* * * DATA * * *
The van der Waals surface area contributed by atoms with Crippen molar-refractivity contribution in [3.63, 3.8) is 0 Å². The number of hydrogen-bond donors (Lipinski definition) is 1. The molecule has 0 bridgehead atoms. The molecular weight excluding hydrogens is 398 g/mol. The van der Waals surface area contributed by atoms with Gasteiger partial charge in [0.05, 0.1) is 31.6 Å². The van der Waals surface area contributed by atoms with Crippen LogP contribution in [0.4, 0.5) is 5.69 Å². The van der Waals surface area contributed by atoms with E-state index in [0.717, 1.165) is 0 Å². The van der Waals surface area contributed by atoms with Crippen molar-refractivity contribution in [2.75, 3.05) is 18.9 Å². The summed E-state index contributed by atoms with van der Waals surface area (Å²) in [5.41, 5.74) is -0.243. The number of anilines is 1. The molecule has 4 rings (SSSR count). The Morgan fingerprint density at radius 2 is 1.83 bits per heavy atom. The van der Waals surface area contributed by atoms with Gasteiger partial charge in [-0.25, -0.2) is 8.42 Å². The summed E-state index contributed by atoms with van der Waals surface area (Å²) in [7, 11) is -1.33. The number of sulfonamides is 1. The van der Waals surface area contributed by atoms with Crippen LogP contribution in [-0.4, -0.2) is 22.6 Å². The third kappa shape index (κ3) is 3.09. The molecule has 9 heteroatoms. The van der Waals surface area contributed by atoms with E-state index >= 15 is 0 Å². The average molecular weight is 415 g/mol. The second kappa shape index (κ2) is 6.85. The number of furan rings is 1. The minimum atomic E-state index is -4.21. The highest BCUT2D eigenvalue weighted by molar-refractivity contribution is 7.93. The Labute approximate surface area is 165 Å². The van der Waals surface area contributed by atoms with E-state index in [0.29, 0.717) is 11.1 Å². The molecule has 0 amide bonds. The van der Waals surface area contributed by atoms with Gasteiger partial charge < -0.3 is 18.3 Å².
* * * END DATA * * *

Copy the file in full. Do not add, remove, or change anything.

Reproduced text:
The van der Waals surface area contributed by atoms with Crippen molar-refractivity contribution in [3.63, 3.8) is 0 Å². The number of hydrogen-bond donors (Lipinski definition) is 1. The molecule has 0 bridgehead atoms. The molecular weight excluding hydrogens is 398 g/mol. The van der Waals surface area contributed by atoms with Gasteiger partial charge in [0.05, 0.1) is 31.6 Å². The van der Waals surface area contributed by atoms with Crippen LogP contribution in [0.4, 0.5) is 5.69 Å². The van der Waals surface area contributed by atoms with E-state index in [0.717, 1.165) is 0 Å². The van der Waals surface area contributed by atoms with Crippen molar-refractivity contribution in [2.75, 3.05) is 18.9 Å². The summed E-state index contributed by atoms with van der Waals surface area (Å²) in [5.41, 5.74) is -0.243. The number of anilines is 1. The molecule has 4 rings (SSSR count). The Morgan fingerprint density at radius 2 is 1.83 bits per heavy atom. The van der Waals surface area contributed by atoms with Gasteiger partial charge in [-0.25, -0.2) is 8.42 Å². The summed E-state index contributed by atoms with van der Waals surface area (Å²) in [7, 11) is -1.33. The number of sulfonamides is 1. The van der Waals surface area contributed by atoms with Crippen LogP contribution in [-0.4, -0.2) is 22.6 Å². The third kappa shape index (κ3) is 3.09. The molecule has 9 heteroatoms. The van der Waals surface area contributed by atoms with E-state index >= 15 is 0 Å². The average molecular weight is 415 g/mol. The second kappa shape index (κ2) is 6.85. The number of furan rings is 1. The minimum atomic E-state index is -4.21. The highest BCUT2D eigenvalue weighted by molar-refractivity contribution is 7.93. The Labute approximate surface area is 165 Å². The van der Waals surface area contributed by atoms with E-state index in [0.29, 0.717) is 11.1 Å². The molecule has 0 amide bonds. The van der Waals surface area contributed by atoms with Gasteiger partial charge < -0.3 is 18.3 Å².